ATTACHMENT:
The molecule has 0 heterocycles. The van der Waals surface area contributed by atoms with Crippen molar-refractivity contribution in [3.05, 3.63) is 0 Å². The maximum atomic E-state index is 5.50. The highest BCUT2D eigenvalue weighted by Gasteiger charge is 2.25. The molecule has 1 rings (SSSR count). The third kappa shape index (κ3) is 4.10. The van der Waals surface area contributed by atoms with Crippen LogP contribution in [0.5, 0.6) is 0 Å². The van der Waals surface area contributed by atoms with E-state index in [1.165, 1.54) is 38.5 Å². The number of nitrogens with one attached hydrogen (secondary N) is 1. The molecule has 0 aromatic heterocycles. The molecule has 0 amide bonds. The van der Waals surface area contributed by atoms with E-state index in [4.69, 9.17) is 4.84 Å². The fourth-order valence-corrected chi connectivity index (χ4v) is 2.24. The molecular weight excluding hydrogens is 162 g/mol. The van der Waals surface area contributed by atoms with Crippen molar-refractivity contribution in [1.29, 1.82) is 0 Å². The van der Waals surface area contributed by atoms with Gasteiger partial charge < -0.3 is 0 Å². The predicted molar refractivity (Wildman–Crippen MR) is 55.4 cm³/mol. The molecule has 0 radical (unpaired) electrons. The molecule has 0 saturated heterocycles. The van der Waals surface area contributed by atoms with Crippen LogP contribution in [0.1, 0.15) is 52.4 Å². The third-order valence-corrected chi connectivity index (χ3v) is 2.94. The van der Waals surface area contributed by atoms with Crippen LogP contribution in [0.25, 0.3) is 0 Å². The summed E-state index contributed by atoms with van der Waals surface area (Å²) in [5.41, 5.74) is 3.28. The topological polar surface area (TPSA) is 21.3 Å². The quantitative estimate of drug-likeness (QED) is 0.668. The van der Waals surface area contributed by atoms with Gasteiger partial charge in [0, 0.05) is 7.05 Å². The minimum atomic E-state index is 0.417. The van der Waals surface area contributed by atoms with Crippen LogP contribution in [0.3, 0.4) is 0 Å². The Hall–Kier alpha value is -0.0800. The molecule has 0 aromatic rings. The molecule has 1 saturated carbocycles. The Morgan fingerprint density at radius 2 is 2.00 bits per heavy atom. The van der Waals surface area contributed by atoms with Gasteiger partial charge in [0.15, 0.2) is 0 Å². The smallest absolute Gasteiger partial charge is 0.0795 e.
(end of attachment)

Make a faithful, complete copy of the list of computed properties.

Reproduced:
The molecule has 0 heterocycles. The van der Waals surface area contributed by atoms with Crippen molar-refractivity contribution in [3.05, 3.63) is 0 Å². The maximum atomic E-state index is 5.50. The highest BCUT2D eigenvalue weighted by Gasteiger charge is 2.25. The molecule has 1 rings (SSSR count). The third kappa shape index (κ3) is 4.10. The van der Waals surface area contributed by atoms with Crippen LogP contribution in [0.5, 0.6) is 0 Å². The van der Waals surface area contributed by atoms with E-state index in [1.165, 1.54) is 38.5 Å². The number of nitrogens with one attached hydrogen (secondary N) is 1. The molecule has 0 aromatic heterocycles. The molecule has 0 amide bonds. The van der Waals surface area contributed by atoms with E-state index in [4.69, 9.17) is 4.84 Å². The fourth-order valence-corrected chi connectivity index (χ4v) is 2.24. The molecular weight excluding hydrogens is 162 g/mol. The van der Waals surface area contributed by atoms with Crippen molar-refractivity contribution in [1.29, 1.82) is 0 Å². The van der Waals surface area contributed by atoms with Gasteiger partial charge < -0.3 is 0 Å². The predicted molar refractivity (Wildman–Crippen MR) is 55.4 cm³/mol. The molecule has 0 radical (unpaired) electrons. The molecule has 0 saturated heterocycles. The van der Waals surface area contributed by atoms with Crippen LogP contribution in [0.1, 0.15) is 52.4 Å². The third-order valence-corrected chi connectivity index (χ3v) is 2.94. The van der Waals surface area contributed by atoms with Crippen LogP contribution in [0.25, 0.3) is 0 Å². The summed E-state index contributed by atoms with van der Waals surface area (Å²) in [5.41, 5.74) is 3.28. The topological polar surface area (TPSA) is 21.3 Å². The quantitative estimate of drug-likeness (QED) is 0.668. The van der Waals surface area contributed by atoms with Gasteiger partial charge in [0, 0.05) is 7.05 Å². The minimum atomic E-state index is 0.417. The van der Waals surface area contributed by atoms with Crippen LogP contribution in [0.3, 0.4) is 0 Å². The Hall–Kier alpha value is -0.0800. The molecule has 0 aromatic rings. The molecule has 1 saturated carbocycles. The Morgan fingerprint density at radius 2 is 2.00 bits per heavy atom. The van der Waals surface area contributed by atoms with Gasteiger partial charge in [0.15, 0.2) is 0 Å². The smallest absolute Gasteiger partial charge is 0.0795 e.